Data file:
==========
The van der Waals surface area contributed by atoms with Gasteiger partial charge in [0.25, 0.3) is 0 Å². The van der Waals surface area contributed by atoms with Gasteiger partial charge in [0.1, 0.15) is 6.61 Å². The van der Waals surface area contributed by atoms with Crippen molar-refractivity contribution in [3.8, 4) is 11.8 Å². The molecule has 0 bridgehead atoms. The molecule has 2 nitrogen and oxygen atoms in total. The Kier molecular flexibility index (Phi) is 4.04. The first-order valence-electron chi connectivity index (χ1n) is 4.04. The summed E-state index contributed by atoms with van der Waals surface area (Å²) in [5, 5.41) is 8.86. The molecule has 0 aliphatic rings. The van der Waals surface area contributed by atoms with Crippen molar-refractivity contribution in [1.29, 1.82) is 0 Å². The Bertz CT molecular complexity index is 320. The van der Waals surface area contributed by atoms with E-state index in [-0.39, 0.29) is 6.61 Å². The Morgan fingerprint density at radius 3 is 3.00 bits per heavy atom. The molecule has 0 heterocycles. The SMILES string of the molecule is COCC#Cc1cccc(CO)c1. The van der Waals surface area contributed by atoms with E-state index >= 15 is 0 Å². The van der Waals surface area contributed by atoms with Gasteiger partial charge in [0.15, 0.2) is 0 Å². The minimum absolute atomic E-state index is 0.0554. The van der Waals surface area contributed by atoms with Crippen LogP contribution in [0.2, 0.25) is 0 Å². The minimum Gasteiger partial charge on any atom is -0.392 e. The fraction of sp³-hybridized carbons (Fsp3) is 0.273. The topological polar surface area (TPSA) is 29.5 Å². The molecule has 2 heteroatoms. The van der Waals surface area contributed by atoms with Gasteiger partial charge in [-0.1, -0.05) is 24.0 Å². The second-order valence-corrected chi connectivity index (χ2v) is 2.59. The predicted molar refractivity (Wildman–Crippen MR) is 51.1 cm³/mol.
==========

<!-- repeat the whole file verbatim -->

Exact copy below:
The van der Waals surface area contributed by atoms with Gasteiger partial charge in [0.25, 0.3) is 0 Å². The van der Waals surface area contributed by atoms with Gasteiger partial charge in [0.1, 0.15) is 6.61 Å². The van der Waals surface area contributed by atoms with Crippen molar-refractivity contribution in [3.8, 4) is 11.8 Å². The molecule has 0 bridgehead atoms. The molecule has 2 nitrogen and oxygen atoms in total. The Kier molecular flexibility index (Phi) is 4.04. The first-order valence-electron chi connectivity index (χ1n) is 4.04. The summed E-state index contributed by atoms with van der Waals surface area (Å²) in [5, 5.41) is 8.86. The molecule has 0 aliphatic rings. The van der Waals surface area contributed by atoms with Crippen molar-refractivity contribution in [1.29, 1.82) is 0 Å². The Bertz CT molecular complexity index is 320. The van der Waals surface area contributed by atoms with E-state index in [-0.39, 0.29) is 6.61 Å². The Morgan fingerprint density at radius 3 is 3.00 bits per heavy atom. The molecule has 0 heterocycles. The SMILES string of the molecule is COCC#Cc1cccc(CO)c1. The van der Waals surface area contributed by atoms with E-state index >= 15 is 0 Å². The van der Waals surface area contributed by atoms with Gasteiger partial charge in [0.15, 0.2) is 0 Å². The minimum absolute atomic E-state index is 0.0554. The van der Waals surface area contributed by atoms with Crippen LogP contribution in [0.2, 0.25) is 0 Å². The minimum Gasteiger partial charge on any atom is -0.392 e. The fraction of sp³-hybridized carbons (Fsp3) is 0.273. The topological polar surface area (TPSA) is 29.5 Å². The molecule has 2 heteroatoms. The van der Waals surface area contributed by atoms with Gasteiger partial charge in [-0.1, -0.05) is 24.0 Å². The second-order valence-corrected chi connectivity index (χ2v) is 2.59. The predicted molar refractivity (Wildman–Crippen MR) is 51.1 cm³/mol.